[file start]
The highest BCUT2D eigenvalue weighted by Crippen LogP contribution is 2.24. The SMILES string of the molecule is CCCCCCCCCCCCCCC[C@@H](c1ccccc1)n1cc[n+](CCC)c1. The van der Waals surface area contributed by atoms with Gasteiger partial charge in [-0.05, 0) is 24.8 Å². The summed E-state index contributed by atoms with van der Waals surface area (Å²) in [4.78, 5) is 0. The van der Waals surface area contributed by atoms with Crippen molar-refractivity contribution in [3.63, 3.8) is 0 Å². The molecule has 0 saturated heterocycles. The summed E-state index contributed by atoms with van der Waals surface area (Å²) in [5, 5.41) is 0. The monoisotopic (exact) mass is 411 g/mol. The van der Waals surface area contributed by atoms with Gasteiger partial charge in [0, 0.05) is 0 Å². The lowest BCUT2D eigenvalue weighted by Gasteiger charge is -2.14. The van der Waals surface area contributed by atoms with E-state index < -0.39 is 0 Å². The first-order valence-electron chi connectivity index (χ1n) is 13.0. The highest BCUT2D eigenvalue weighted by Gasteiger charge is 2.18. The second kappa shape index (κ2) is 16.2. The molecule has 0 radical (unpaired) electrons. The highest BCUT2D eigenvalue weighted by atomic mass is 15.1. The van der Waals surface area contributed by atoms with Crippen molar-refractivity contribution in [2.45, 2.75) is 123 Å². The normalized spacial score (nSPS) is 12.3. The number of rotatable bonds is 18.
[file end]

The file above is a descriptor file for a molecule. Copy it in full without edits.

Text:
The highest BCUT2D eigenvalue weighted by Crippen LogP contribution is 2.24. The SMILES string of the molecule is CCCCCCCCCCCCCCC[C@@H](c1ccccc1)n1cc[n+](CCC)c1. The van der Waals surface area contributed by atoms with Gasteiger partial charge in [-0.05, 0) is 24.8 Å². The summed E-state index contributed by atoms with van der Waals surface area (Å²) in [4.78, 5) is 0. The van der Waals surface area contributed by atoms with Crippen molar-refractivity contribution in [3.63, 3.8) is 0 Å². The molecule has 0 saturated heterocycles. The summed E-state index contributed by atoms with van der Waals surface area (Å²) in [5, 5.41) is 0. The monoisotopic (exact) mass is 411 g/mol. The van der Waals surface area contributed by atoms with Gasteiger partial charge in [0, 0.05) is 0 Å². The lowest BCUT2D eigenvalue weighted by Gasteiger charge is -2.14. The van der Waals surface area contributed by atoms with E-state index < -0.39 is 0 Å². The first-order valence-electron chi connectivity index (χ1n) is 13.0. The highest BCUT2D eigenvalue weighted by Gasteiger charge is 2.18. The second kappa shape index (κ2) is 16.2. The molecule has 0 radical (unpaired) electrons. The highest BCUT2D eigenvalue weighted by atomic mass is 15.1. The van der Waals surface area contributed by atoms with Crippen molar-refractivity contribution in [2.45, 2.75) is 123 Å². The normalized spacial score (nSPS) is 12.3. The number of rotatable bonds is 18.